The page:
However, historical records usually provide valuable information to consider along with any set of fundamental outlook and valuation consideration. Statistically, the 10-year historical average return for the S&P 500 is around 12%, with half sigma return (i.e. 0.5 times the standard deviation of the S&P 500’s historical return) of around 20%, and one sigma return of around 28%. In a year with rate cuts happening, we might be looking at the S&P 500 to give us around 12% to 20% return, depending on how much of the rate cuts actually happening. We don’t think the Fed’s going to cut 150bp like the market is currently priced in; therefore, we think the chance of the S&P 500 making extraordinary return range such as 20% to 30% is still quite low (however, for growth equities, that might be possible).

4.  What are your views on a regional, size, style and sector basis?
     Developed market (DM) equities will start to perform in second half, led by the US. Emerging market (EM) equities will perform more than DM, on the back of declining bond yields and declining USD, acting as double tailwind for EM equities. With these two things happening, EM equities could give +20% return, which is quite rare, as it is a more-than 1 sigma probability. However, it is possible given the right condition, and it will be very volatile so need to be cautious and nimble.
     China will not perform as much, as policy - makers are being modest in terms of their GDP target and stimulus packages. Therefore, investors should continue to use the opportunity to further reduce their position. Not everyone has de-risked from China yet. There must be those that are still holding on to losses. Next year will probably give them that opportunity. Therefore, we favor EM ex-China as a theme in 2024. For Asia, we favor Asia ex-China on countries with structural story such as India, Korea, Japan and Vietnam.

5. True to its nature, commodities has been volatile. What is your outlook for oil and broader commodities?
     Tepid growth from US, China and Europe implies a slowdown in global growth in 2024. 
Oil can go down a lot more when global growth is weak. Recent historical examples are periods of 2008, 2014, 2015, and 2020 that we had witnessed extreme drawdowns on crude oil during weak global growth periods. Additionally, US has started to produce more crude oil. So even if the Fed cut rates during 2024, there is still the issue of US supply increasing. The outcome is too uncertain to predict at this point.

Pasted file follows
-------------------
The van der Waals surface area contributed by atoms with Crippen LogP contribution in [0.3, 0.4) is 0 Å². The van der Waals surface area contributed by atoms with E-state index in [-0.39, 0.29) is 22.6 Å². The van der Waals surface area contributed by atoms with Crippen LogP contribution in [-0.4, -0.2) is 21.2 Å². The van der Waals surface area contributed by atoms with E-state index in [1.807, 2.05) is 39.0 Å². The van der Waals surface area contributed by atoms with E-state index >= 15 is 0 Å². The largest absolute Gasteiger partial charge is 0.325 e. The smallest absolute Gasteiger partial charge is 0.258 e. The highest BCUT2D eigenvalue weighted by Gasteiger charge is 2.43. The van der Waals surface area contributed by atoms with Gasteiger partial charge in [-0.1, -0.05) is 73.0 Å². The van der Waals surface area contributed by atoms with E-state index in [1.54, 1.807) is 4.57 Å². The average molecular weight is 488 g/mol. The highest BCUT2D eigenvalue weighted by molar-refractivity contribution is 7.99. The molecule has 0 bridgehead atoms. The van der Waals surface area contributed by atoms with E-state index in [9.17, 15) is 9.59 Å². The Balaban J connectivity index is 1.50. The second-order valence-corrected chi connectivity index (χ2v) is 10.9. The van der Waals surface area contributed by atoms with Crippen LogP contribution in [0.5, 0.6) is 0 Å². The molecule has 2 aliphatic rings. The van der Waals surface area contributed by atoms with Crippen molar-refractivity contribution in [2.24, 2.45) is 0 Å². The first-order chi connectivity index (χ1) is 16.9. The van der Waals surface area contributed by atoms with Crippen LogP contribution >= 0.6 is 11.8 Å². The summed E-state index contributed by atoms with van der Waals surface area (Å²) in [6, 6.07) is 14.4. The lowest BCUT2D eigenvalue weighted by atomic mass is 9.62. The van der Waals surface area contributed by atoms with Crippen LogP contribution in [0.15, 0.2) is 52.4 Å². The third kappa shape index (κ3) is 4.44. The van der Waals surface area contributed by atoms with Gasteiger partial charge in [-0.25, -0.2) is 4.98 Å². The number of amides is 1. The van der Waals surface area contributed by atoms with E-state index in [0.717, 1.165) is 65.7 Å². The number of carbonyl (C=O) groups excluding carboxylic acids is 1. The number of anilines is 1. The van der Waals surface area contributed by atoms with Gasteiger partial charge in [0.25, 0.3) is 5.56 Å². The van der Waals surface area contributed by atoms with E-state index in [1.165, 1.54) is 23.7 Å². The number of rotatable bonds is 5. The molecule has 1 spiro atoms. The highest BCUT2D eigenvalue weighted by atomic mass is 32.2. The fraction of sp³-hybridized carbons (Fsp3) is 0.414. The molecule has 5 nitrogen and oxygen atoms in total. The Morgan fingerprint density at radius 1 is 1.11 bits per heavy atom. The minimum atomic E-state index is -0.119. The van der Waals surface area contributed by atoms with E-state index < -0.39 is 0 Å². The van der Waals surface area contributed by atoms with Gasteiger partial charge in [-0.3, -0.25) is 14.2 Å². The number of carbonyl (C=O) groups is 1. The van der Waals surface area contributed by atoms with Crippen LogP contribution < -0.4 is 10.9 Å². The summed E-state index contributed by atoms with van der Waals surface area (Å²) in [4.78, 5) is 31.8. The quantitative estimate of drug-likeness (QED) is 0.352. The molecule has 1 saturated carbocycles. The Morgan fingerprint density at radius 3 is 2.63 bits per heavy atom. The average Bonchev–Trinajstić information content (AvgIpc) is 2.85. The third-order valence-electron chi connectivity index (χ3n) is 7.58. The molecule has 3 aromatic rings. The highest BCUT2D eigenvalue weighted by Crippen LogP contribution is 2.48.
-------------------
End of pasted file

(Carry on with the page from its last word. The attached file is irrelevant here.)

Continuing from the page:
6. Given the increased focus on alternatives and private market investments, what is your outlook on this for 2024 and beyond?
    The turnout of 2022 poor performance of both equities and bonds has spurred many inquiries for a true uncorrelated strategy and many were looking for private markets this year. However, with interest rate getting quickly higher recently, those uncorrelated offerings, many of which with varying range of liquidity lock up, have become less attractive, especially during this period that bond yields are at attractive levels. We see inquiries flocking more into fixed income, especially high-quality IG instead. Understandably, this is the period where coupons are high, with chance of capital gain from expectation of peaking rates, and investors cherish the high/daily liquidity to support the need to be ‘agile’ as soft-landing (or mild recession) period approaches us. The need to have readily - available liquidity to deploy as opportunity in equity markets come, would argue against illiquid investments such as private assets.

7.  What is your top trade idea for 2024?
     IG credits during the first half, as market backdrop and condition should still be favorable for quality assets. While spreads and Treasury yields are low, they could still decline further on speculation flows before the actual rate cut actually happening around mid-year. 
     Emerging Markets excluding China is the top theme for us next year. 2024 will be an interesting year to witness further movement of capital away from China. We have seen it in 2023 already, and we think the FDI/FAI investment flows will continue to show signs of both domestic and foreign corporates relocate investment away from China towards EM economies. Also, we think that overall equities will have a positive story during the second half, as soon as the Fed cut is certain around mid-year. Portfolio diversification would call for a good mix of equity types in the portfolio. Core holdings should definitely consist of US equities, while the satellite holdings should consist of exciting opportunities, such as growth equities, EM ex-China equities, Latam equities, etc. But this will be more of a story for the second half, so hang on to your seats until then.




Recommended Fund for 1H 2024:



Read CIO View: December 2566